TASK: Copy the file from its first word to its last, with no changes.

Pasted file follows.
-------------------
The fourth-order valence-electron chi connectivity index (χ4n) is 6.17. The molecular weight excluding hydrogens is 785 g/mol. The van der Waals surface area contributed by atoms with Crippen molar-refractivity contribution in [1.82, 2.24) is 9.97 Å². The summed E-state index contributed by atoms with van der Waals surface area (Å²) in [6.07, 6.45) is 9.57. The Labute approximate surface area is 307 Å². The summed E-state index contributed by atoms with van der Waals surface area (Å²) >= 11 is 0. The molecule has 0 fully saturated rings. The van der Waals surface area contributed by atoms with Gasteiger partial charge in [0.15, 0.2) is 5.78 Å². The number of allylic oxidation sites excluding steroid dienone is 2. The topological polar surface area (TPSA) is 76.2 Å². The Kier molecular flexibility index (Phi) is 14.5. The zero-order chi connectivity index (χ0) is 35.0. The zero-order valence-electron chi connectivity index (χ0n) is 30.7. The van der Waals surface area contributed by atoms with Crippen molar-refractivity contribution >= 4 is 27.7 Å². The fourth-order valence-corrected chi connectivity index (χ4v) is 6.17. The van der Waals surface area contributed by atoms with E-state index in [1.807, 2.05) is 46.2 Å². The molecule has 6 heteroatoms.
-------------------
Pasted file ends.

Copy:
The fourth-order valence-electron chi connectivity index (χ4n) is 6.17. The molecular weight excluding hydrogens is 785 g/mol. The van der Waals surface area contributed by atoms with Crippen molar-refractivity contribution in [1.82, 2.24) is 9.97 Å². The summed E-state index contributed by atoms with van der Waals surface area (Å²) in [6.07, 6.45) is 9.57. The Labute approximate surface area is 307 Å². The summed E-state index contributed by atoms with van der Waals surface area (Å²) >= 11 is 0. The molecule has 0 fully saturated rings. The van der Waals surface area contributed by atoms with Gasteiger partial charge in [0.15, 0.2) is 5.78 Å². The number of allylic oxidation sites excluding steroid dienone is 2. The topological polar surface area (TPSA) is 76.2 Å². The Kier molecular flexibility index (Phi) is 14.5. The zero-order chi connectivity index (χ0) is 35.0. The zero-order valence-electron chi connectivity index (χ0n) is 30.7. The van der Waals surface area contributed by atoms with Crippen molar-refractivity contribution >= 4 is 27.7 Å². The fourth-order valence-corrected chi connectivity index (χ4v) is 6.17. The van der Waals surface area contributed by atoms with E-state index in [1.807, 2.05) is 46.2 Å². The molecule has 6 heteroatoms.